Shakespeare-in-the-Park returns after two years, adapts to new challenges
Repercussion Theatre discuss their All Shall Be Well tour and impacts of climate change
Founded in 1988, Repercussion Theatre is best known for its annual Shakespeare-in-the-Park performances.
Traditionally, a cast of 10 to 12 actors have toured around Montréal every summer to put on a Shakespeare play in various green spaces.
This year was different. After cancelling Shakespeare-in-the-Park two years in a row due to COVID-19, the theatre returned with a smaller cast and a completely different set. From July 14 to Aug. 6, Repercussion Theatre toured 18 different parks to perform the original Shakespeare-inspired play All Shall Be Well free of charge.
Amanda Kellock, the artistic director for Repercussion Theatre, explained that All Shall Be Well rose from biweekly conversations she had with other directors, actors and scholars. According to cast member Anton May, this original piece by Kellock “covers all the grounds of what we as a community, especially here in Montréal, experience during the pandemic.”
For the first year and a half of the pandemic, Kellock met biweekly with individuals from across Canada for what they called “The Candid Covid Canon Conversations”. They would read a different Shakespeare play in between each meeting, and discuss every other week as a group what striked them about it as readers living in a pandemic.
“The conversations […] became a life raft during a really challenging time, and we still send emails to each other to check-in,” Kellock said. “We actually still have a couple plays left to read that we haven’t gotten to.”
Jeremy Smith, the artistic director and founder of Driftwood Theatre, an outdoor theatre company that tours around Ontario, said that these meetings “helped me feel connected to a group of peers at a time when professionally, I wasn’t feeling connected to much of anything.”
He added that these conversations were lively and were “about connecting with this material that we all love as makers of classical theatre.”
“It was important in helping me keep my sanity throughout most of the pandemic, even if I couldn’t be at every single meeting,” Smith said.
The difference between All Shall Be Well and previous productions of Shakespeare-in-the-Park—aside from the reduced cast size of five performers—was that it included only about “10 per cent Shakespeare,” said May. The other 90 per cent were various skits written by the creative team in conjunction with the actors. According to Kellock, these skits were still being refined during rehearsals.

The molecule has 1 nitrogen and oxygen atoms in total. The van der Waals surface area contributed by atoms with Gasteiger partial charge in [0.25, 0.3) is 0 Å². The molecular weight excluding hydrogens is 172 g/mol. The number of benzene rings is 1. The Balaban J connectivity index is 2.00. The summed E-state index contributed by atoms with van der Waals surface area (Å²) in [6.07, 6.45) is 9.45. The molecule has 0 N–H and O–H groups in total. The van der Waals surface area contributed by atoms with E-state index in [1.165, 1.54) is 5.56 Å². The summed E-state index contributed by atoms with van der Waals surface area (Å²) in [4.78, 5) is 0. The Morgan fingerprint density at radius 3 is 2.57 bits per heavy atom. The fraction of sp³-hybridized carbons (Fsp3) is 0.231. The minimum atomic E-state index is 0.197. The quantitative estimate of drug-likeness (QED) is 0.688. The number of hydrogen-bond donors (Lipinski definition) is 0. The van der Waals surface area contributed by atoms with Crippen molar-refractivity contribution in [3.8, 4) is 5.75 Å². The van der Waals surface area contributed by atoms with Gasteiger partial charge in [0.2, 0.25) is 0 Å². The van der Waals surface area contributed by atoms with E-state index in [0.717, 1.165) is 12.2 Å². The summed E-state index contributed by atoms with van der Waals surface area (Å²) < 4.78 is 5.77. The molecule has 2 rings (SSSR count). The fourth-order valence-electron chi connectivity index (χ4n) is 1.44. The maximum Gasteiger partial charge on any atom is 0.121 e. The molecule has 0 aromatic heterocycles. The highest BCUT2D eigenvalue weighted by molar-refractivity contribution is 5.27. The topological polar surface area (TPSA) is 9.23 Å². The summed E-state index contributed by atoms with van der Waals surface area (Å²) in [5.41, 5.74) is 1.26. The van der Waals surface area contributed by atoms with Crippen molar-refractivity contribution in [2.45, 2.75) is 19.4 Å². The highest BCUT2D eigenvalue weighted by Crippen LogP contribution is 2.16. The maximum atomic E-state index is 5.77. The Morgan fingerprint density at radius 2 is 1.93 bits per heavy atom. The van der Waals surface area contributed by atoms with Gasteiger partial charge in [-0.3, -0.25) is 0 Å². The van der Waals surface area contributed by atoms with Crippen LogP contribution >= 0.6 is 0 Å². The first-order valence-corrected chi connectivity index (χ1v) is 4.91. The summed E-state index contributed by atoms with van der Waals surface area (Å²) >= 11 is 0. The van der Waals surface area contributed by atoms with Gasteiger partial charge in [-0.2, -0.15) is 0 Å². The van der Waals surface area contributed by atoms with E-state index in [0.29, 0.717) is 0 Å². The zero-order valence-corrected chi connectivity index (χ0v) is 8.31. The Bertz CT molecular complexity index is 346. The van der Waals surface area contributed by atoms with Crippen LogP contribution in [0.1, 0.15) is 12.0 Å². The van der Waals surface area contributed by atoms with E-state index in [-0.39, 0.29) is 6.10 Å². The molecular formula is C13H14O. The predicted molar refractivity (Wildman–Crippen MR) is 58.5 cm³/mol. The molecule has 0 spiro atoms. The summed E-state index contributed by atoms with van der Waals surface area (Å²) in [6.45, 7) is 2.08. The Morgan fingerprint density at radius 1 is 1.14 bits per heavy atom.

“This is basically a show which really allows a performer to showcase their range,” described May. “Because it’s a mashup of pieces of Shakespeare and different texts, it’s really a chance for me to dip into all these different types of characters that I probably won’t ever get to play as a queer black man,” he laughed.
Having such a small cast—for reasons partly due to the pandemic and partly due to scarce funding—also presents its challenges, May added, since everyone is almost always on stage and very little time is allocated to costume changes.
“It’s very very demanding and challenging but it’s so so fun,” he concluded.
As for what Repercussion Theatre will do next summer, Kellock said the theatre has “a lot of figuring out to do in terms of finances.” Normally, their cast consists of 10 to 12 actors, but she doesn’t believe this will be possible next year.
For Smith, this year wasn’t so much about recovering from an ongoing pandemic but “dealing with it,” he said, adding that throughout the pandemic, Driftwood relied entirely on support from the provincial and the federal governments. Their earned revenue had fallen to zero because they couldn’t sell any tickets through their pay-what-you-can service.
“Although everyone talks about audiences being back in full force, that hasn’t always been our experience,” Smith said. “It’s been harder to connect with audiences in some ways because we’ve been away from them for two years.”
Kellock described the past two seasons as having been a roller coaster, with crew members getting COVID-19 and needing to isolate as well as with pandemic-related delays in production.
“It’s been a long process with all kinds of different elements to it,” said Kellock, “but it’s been wonderful to create the play and then share it with an audience and have immediate feedback on it."
She then added that although she’s very proud of this year’s shows and the positive feedback they’ve received, she’s becoming increasingly aware of the precarious state of outdoor theatre in the midst of climate change.
“I’m split between being proud [of this season and being] aware of how challenging it is to be doing outdoor theatre in the midst of climate change and how it’s so brutally hot,” Kellock said.
Smith explained that the unpredictability of summer weather “will require us to be more and more careful about the way that we plan seasons.” For about 90% of tour locations, he added, Driftwood has an indoor back-up venue.
He said that if summer months continue offering hot and unpredictable weather, outdoor theatre will need to be rethought, and perhaps brought earlier or later during the year, which would change audience dynamics.
“It’s a really strange time to be doing outdoor theatre because I feel like it’s on the one hand so needed and so good for people’s souls and on the other hand, I legitimately don't know how long it can survive,” Kellock admitted.